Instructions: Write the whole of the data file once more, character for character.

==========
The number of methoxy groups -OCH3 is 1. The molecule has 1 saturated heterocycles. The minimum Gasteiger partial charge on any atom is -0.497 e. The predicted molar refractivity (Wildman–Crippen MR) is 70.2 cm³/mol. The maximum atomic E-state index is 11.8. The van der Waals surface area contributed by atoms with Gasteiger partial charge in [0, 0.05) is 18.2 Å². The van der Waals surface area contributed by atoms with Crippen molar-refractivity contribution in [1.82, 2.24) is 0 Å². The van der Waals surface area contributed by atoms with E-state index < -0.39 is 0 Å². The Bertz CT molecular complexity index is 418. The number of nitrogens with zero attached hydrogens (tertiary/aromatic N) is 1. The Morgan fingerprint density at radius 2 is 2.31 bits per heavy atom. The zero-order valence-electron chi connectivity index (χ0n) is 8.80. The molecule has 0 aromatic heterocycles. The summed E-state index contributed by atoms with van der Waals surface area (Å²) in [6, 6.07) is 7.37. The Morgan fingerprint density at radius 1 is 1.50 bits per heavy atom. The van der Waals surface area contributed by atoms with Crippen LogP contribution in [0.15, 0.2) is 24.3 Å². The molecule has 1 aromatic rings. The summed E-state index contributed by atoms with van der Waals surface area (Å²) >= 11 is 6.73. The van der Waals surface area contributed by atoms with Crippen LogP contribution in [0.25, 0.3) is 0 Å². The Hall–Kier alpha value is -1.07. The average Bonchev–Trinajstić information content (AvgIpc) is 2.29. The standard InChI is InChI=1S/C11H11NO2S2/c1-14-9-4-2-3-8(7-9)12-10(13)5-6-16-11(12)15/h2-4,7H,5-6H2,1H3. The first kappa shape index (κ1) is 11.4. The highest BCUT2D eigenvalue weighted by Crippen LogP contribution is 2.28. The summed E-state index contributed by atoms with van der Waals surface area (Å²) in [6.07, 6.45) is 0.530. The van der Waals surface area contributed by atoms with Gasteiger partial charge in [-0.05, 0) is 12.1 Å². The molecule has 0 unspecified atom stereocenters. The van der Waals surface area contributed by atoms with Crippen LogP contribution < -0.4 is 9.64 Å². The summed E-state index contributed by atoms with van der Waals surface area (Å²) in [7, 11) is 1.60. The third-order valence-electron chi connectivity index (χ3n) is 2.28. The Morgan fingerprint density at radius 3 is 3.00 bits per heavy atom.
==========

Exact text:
The number of methoxy groups -OCH3 is 1. The molecule has 1 saturated heterocycles. The minimum Gasteiger partial charge on any atom is -0.497 e. The predicted molar refractivity (Wildman–Crippen MR) is 70.2 cm³/mol. The maximum atomic E-state index is 11.8. The van der Waals surface area contributed by atoms with Gasteiger partial charge in [0, 0.05) is 18.2 Å². The van der Waals surface area contributed by atoms with Crippen molar-refractivity contribution in [1.82, 2.24) is 0 Å². The van der Waals surface area contributed by atoms with E-state index < -0.39 is 0 Å². The Bertz CT molecular complexity index is 418. The number of nitrogens with zero attached hydrogens (tertiary/aromatic N) is 1. The Morgan fingerprint density at radius 2 is 2.31 bits per heavy atom. The zero-order valence-electron chi connectivity index (χ0n) is 8.80. The molecule has 0 aromatic heterocycles. The summed E-state index contributed by atoms with van der Waals surface area (Å²) in [6, 6.07) is 7.37. The Morgan fingerprint density at radius 1 is 1.50 bits per heavy atom. The van der Waals surface area contributed by atoms with Crippen LogP contribution in [0.15, 0.2) is 24.3 Å². The molecule has 1 aromatic rings. The summed E-state index contributed by atoms with van der Waals surface area (Å²) >= 11 is 6.73. The van der Waals surface area contributed by atoms with Crippen LogP contribution in [0.25, 0.3) is 0 Å². The Hall–Kier alpha value is -1.07. The average Bonchev–Trinajstić information content (AvgIpc) is 2.29. The standard InChI is InChI=1S/C11H11NO2S2/c1-14-9-4-2-3-8(7-9)12-10(13)5-6-16-11(12)15/h2-4,7H,5-6H2,1H3. The first kappa shape index (κ1) is 11.4. The highest BCUT2D eigenvalue weighted by Crippen LogP contribution is 2.28. The summed E-state index contributed by atoms with van der Waals surface area (Å²) in [6.07, 6.45) is 0.530. The van der Waals surface area contributed by atoms with Gasteiger partial charge in [-0.05, 0) is 12.1 Å². The molecule has 0 unspecified atom stereocenters. The van der Waals surface area contributed by atoms with Crippen LogP contribution < -0.4 is 9.64 Å². The summed E-state index contributed by atoms with van der Waals surface area (Å²) in [7, 11) is 1.60. The third-order valence-electron chi connectivity index (χ3n) is 2.28. The Morgan fingerprint density at radius 3 is 3.00 bits per heavy atom.